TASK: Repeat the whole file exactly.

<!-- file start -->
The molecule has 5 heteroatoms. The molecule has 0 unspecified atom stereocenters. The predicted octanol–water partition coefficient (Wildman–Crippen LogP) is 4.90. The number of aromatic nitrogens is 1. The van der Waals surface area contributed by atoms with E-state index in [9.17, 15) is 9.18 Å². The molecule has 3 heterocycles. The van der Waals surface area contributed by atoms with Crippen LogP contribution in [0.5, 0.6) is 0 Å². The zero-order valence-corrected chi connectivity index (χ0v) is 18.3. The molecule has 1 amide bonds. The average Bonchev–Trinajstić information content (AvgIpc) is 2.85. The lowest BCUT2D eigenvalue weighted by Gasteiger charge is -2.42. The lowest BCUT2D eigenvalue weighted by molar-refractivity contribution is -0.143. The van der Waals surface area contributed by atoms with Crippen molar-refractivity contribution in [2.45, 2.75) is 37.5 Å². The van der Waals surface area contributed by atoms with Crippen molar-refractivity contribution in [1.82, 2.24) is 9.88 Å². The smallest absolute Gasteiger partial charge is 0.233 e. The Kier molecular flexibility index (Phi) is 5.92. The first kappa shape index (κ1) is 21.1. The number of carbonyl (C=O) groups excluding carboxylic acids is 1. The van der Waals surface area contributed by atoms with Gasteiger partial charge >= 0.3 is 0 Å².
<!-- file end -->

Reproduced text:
The molecule has 5 heteroatoms. The molecule has 0 unspecified atom stereocenters. The predicted octanol–water partition coefficient (Wildman–Crippen LogP) is 4.90. The number of aromatic nitrogens is 1. The van der Waals surface area contributed by atoms with E-state index in [9.17, 15) is 9.18 Å². The molecule has 3 heterocycles. The van der Waals surface area contributed by atoms with Crippen LogP contribution in [0.5, 0.6) is 0 Å². The zero-order valence-corrected chi connectivity index (χ0v) is 18.3. The molecule has 1 amide bonds. The average Bonchev–Trinajstić information content (AvgIpc) is 2.85. The lowest BCUT2D eigenvalue weighted by Gasteiger charge is -2.42. The lowest BCUT2D eigenvalue weighted by molar-refractivity contribution is -0.143. The van der Waals surface area contributed by atoms with Crippen molar-refractivity contribution in [2.45, 2.75) is 37.5 Å². The van der Waals surface area contributed by atoms with Crippen molar-refractivity contribution in [1.82, 2.24) is 9.88 Å². The smallest absolute Gasteiger partial charge is 0.233 e. The Kier molecular flexibility index (Phi) is 5.92. The first kappa shape index (κ1) is 21.1. The number of carbonyl (C=O) groups excluding carboxylic acids is 1. The van der Waals surface area contributed by atoms with Gasteiger partial charge >= 0.3 is 0 Å².